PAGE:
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William Hutton was the son of a poor wool-worker. He was brought up as a poor weaver, had not a penny in the world, became a bookbinder under the poorest auspices, and ended with being a rich man, and living in wealth and honour to the age of ninety-two. The passages selected are from a life of him written by himself, and in the original are accompanied with a great deal of additional matter, all worth reading, and in the course of which he gives an account of the rise and progress of his courtship of Mrs. Hutton, here only intimated. He was one of the sufferers from the Riots of Birmingham (which he has recorded), and author of amusing Histories of that town and of Derby. The Robert Bage whom he mentions as his friend and benefactor, and who was another man of his sort, though in every respect of a higher class, is better known by his writings than his name, being no other than the author of Hermsprong, Man as he Is, and other novels well known to the readers of circulating libraries, and admired by Walter Scott. Two such men of business as Hutton and Robert Bage have seldom come together, at least not in the eyes of the world ; and as they came in the shapes of bookseller and paper-maker, we have special pleasure in thus bringing them before the reader.

PASSAGES FROM THE AUTOBIOGRAPHY OF WILLIAM HUTTON.

WHA

1741. WHAT the mind is bent upon obtaining, the

hand seldom fails in accomplishing. I detested the frame, as totally unsuitable to my temper; therefore I produeed no more profit than necessity demanded. I made shift, however, with a little overwork and a little credit, to raise a genteel suit of clothes, fully adequate to the sphere in which I moved. The girls eyed me with some attention ; nay I eyed myself as much as any of them,

1743. At Whitsuntide I went to see my father, and was favourably received by my acquaintance. One of them played upon the bell-harp. I was charmed with the sound, and agreed for the price, when I could raise the sum, half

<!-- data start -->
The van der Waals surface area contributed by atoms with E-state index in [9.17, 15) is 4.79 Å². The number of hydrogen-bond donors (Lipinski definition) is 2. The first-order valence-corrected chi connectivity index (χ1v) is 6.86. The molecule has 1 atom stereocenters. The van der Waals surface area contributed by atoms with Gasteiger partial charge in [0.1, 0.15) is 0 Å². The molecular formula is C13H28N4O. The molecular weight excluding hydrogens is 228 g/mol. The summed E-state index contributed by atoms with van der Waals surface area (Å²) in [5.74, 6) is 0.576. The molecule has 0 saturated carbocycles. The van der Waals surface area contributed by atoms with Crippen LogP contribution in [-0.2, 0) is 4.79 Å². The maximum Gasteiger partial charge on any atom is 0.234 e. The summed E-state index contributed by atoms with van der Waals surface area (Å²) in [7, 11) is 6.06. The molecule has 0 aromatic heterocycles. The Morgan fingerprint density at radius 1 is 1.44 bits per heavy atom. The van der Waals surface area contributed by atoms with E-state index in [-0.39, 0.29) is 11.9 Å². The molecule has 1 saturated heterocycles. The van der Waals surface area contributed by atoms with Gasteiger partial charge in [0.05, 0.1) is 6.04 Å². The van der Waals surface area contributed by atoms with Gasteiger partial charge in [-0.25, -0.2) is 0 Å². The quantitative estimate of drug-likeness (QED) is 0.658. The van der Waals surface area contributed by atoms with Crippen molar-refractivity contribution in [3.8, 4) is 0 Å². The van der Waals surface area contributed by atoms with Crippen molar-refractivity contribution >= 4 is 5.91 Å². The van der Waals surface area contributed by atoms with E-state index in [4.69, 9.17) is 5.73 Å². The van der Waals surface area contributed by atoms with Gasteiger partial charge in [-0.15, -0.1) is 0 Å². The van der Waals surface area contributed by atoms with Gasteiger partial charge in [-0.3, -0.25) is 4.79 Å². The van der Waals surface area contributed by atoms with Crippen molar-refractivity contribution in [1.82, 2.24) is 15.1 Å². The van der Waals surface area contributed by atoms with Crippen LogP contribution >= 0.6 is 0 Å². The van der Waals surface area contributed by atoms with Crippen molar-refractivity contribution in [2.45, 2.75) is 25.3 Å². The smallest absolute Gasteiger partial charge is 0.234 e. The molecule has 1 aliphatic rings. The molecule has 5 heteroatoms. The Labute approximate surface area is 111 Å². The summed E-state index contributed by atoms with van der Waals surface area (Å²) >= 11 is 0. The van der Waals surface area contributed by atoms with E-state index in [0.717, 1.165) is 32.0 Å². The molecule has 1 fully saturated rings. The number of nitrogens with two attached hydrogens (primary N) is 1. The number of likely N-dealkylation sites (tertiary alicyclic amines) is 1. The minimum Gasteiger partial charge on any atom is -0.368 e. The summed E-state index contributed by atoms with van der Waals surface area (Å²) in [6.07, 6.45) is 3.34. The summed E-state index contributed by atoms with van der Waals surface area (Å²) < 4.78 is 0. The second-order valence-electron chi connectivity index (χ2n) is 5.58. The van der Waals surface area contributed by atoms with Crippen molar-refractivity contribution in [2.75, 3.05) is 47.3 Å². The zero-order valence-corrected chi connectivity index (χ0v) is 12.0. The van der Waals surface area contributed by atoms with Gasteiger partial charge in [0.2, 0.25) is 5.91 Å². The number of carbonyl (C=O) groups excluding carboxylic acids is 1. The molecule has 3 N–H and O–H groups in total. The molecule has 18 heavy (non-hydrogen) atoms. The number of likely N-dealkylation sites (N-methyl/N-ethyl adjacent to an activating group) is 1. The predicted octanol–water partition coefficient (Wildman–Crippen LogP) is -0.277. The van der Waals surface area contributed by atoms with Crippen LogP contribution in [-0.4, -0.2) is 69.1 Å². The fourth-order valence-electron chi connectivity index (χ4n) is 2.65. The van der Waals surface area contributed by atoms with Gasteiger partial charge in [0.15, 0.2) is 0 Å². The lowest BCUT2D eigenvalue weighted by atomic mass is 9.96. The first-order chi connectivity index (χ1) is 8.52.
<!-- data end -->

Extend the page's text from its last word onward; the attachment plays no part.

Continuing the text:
a-crown.

At Michaelmas I went to Derby, to pay for and bring back my bell-harp, whose sound I thought seraphic. This opened a scene of pleasure which continued many years. Music was my daily study and delight. But, perhaps, I laboured under greater difficulties than any one had done before me. I could not afford an instructor. I had no books, nor could I borrow, or buy; neither had I a friend to give me the least hint, or put my instrument in tune.

Thus I was in the situation of a first inventor, left to grope in the dark to find something. I had first my ear to bring into tune, before I could tune the instrument; for the ear is the foundation of all music. That is the best tune which best pleases the ear, and he keeps the best time who draws the most music from his tune.

For six months did I use every effort to bring a tune out of an instrument which was so dreadfully out, it had no tune in it. Assiduity never forsook me. I was encouraged by a couplet I had seen in Dyce's Spelling-book :

Despair of nothing that you would attain,
Unwearied diligence your point will gain!”

When I was able to lay a foundation, the improvement and the pleasure were progressive. Wishing to rise, I borrowed a dulcimer, made one by it, then learned to play upon it. But in the fabrication of this instrument, I had neither timber to work upon, tools to work with, nor money to purchase either. It is said “necessity is the mother of invention.” I pulled a large trunk to pieces, one of the relics of my family, but formerly the property of Thomas Parker, the first Earl of Macclesfield. And as to tools, I considered that the hammer-key and the plyers belonging to the stocking-frame, would supply the place of hammer and pincers. My pocket-knife was all the edge-tools I could raise ; a fork, with one limb, was made to act in the double capacity of spring-awl and gimlet.

I quickly was master of this piece of music; for if a man can play upon one instrument he can soon learn upon any.

A young man, apprentice to a baker, happening to see the dulcimer, asked if I could perform upon it. Struck with the sound, and with seeing me play with what he thought great ease, he asked if I would part with the instrument, and at what price? I answered in the affirmative, and, for sixteen shillings. He gave it. I told him, "If he wanted advice, or his instrument wanted tuning, I would assist him." “ Oh no, there's not a doubt but I shall do." I bought a coat with the money, and constructed a better instrument.